1. Can I first just say how delighted I am to have you back, Frogman? Your keen, critical mind, always boring to the precise heart of the argument and brilliantly filleting the most elemental of rhetorical foundations. Thank you for keeping me honest. As for “how so … whacked”, when thinking of modern Conservative “messaging” I concede I am processing imagery that involves equal amounts compulsive masturbation and Joe Pesci.

  6. Newt says:

    Devastating news for the Dems …

    By PAUL HAVEN, Associated Press Writer Paul Haven – Wed Sep 8, 3:18 pm ET

    HAVANA – Fidel Castro told a visiting American journalist that Cuba’s communist economic model doesn’t work, a rare comment on domestic affairs from a man who has conspicuously steered clear of local issues since stepping down four years ago.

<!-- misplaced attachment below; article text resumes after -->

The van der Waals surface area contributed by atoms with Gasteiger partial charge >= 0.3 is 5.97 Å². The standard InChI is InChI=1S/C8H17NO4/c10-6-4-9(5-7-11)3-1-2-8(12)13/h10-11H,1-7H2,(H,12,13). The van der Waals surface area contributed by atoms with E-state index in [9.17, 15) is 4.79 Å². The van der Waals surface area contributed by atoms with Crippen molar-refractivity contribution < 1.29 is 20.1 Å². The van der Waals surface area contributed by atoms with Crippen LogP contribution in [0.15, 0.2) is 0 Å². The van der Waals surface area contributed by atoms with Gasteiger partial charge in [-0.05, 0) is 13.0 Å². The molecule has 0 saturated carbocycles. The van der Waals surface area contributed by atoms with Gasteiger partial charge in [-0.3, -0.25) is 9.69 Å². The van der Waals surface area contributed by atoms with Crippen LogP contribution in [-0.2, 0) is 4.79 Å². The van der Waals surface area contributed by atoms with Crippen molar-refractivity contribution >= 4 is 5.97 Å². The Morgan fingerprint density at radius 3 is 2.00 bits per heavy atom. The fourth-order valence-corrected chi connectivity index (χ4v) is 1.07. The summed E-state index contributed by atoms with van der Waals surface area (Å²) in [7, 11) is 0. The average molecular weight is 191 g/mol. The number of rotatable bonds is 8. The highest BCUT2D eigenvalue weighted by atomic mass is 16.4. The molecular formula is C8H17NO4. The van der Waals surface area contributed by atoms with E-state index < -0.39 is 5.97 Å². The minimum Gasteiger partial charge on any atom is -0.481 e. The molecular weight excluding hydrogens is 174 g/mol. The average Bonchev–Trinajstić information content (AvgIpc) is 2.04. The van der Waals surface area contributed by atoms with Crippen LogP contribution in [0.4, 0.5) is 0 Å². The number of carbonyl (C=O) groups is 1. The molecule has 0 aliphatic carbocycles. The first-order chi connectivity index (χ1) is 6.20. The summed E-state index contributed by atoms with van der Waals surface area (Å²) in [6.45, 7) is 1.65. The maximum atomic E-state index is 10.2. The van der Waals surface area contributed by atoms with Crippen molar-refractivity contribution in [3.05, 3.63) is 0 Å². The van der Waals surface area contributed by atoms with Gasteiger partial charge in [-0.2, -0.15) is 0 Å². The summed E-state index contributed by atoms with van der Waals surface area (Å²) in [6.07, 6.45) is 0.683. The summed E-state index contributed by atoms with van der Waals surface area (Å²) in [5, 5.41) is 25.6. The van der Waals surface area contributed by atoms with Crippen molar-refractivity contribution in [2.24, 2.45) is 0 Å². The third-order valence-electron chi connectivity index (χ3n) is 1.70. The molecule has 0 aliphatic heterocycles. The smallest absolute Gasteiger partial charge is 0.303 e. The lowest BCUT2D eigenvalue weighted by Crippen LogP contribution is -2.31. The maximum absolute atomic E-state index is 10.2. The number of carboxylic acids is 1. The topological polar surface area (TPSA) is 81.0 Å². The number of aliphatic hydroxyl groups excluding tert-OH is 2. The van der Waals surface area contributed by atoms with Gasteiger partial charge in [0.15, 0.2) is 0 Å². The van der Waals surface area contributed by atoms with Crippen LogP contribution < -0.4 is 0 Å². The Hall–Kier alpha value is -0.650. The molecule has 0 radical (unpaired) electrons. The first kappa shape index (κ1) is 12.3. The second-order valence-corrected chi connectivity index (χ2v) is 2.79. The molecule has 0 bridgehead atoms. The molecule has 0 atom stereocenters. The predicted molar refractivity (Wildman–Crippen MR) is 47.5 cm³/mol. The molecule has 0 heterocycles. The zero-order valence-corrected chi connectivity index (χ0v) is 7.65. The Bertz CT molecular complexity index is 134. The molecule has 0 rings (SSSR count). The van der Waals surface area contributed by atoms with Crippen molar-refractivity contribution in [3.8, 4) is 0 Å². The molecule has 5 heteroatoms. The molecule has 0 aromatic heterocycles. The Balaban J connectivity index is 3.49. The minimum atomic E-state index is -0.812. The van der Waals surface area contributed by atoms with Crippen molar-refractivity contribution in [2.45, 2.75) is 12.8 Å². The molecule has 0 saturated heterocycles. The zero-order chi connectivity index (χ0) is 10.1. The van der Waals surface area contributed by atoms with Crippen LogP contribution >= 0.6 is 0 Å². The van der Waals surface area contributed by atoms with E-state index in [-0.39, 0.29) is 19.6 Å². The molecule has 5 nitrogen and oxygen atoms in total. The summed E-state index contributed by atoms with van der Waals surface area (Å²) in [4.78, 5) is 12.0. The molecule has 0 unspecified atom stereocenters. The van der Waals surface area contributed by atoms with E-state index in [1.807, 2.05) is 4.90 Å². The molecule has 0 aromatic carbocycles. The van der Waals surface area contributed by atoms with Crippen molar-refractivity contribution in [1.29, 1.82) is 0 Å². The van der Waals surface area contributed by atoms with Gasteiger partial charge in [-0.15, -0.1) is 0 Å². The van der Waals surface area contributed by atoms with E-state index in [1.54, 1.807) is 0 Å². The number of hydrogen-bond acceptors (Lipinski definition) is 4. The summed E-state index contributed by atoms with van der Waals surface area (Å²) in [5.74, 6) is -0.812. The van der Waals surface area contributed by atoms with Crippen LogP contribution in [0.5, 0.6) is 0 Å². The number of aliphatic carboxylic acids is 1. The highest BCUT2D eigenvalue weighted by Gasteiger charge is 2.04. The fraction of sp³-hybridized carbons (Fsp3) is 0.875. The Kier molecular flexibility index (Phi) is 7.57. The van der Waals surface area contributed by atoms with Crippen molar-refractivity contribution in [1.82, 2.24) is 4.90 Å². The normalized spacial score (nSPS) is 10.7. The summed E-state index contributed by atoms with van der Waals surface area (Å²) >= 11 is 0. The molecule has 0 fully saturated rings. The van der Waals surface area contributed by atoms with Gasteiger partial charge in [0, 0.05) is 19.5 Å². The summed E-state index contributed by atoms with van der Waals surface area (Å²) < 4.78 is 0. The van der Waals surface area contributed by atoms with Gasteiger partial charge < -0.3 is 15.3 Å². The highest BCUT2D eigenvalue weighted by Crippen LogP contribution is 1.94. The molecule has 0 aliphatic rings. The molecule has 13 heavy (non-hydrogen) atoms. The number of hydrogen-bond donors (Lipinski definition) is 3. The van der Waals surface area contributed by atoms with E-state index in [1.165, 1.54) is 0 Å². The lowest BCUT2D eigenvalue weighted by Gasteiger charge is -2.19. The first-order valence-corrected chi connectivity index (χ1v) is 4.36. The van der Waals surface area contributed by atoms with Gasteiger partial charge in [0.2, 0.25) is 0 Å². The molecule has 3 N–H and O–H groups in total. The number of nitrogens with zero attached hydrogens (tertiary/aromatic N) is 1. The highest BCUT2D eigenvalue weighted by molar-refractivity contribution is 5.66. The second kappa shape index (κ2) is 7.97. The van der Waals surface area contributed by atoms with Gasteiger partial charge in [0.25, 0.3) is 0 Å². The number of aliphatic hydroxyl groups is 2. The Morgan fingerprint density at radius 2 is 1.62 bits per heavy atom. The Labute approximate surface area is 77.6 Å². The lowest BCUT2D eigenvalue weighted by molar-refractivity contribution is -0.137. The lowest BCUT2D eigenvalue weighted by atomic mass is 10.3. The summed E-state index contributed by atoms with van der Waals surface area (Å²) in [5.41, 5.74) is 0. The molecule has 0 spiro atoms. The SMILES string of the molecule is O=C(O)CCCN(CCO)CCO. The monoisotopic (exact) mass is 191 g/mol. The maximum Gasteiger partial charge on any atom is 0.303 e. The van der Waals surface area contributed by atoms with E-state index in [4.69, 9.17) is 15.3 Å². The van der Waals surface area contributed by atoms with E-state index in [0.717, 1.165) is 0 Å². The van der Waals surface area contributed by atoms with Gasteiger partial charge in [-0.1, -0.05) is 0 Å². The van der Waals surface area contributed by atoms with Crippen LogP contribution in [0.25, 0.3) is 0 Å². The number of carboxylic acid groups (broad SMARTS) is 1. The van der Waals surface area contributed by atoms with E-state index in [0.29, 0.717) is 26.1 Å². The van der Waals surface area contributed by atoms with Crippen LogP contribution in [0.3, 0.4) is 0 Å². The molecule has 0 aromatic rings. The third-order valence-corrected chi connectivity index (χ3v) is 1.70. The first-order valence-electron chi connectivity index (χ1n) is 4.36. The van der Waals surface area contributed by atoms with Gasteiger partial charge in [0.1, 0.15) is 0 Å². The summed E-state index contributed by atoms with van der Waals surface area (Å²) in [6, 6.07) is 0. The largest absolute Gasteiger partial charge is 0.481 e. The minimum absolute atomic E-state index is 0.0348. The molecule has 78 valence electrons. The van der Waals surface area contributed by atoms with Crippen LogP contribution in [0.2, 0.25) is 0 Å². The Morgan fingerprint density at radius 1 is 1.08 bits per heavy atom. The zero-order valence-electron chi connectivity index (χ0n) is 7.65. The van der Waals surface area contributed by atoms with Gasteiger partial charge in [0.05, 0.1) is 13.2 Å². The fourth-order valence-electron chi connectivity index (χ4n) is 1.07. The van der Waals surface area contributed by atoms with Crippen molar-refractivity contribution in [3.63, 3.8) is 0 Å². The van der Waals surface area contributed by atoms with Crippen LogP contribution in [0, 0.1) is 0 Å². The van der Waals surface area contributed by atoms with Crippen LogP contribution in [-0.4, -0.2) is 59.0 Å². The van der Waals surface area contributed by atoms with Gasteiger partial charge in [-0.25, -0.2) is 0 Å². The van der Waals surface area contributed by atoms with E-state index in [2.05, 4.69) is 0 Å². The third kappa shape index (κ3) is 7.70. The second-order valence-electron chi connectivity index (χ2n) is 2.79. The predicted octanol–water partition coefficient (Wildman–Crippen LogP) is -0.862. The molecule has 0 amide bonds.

The fact that things are not working efficiently on this cash-strapped Caribbean island is hardly news. Fidel’s brother Raul, the country’s president, has said the same thing repeatedly. But the blunt assessment by the father of Cuba’s 1959 revolution is sure to raise eyebrows.

    Jeffrey Goldberg, a national correspondent for The Atlantic magazine, asked if Cuba’s economic system was still worth exporting to other countries, and Castro replied: “The Cuban model doesn’t even work for us anymore” Goldberg wrote Wednesday in a post on his Atlantic blog.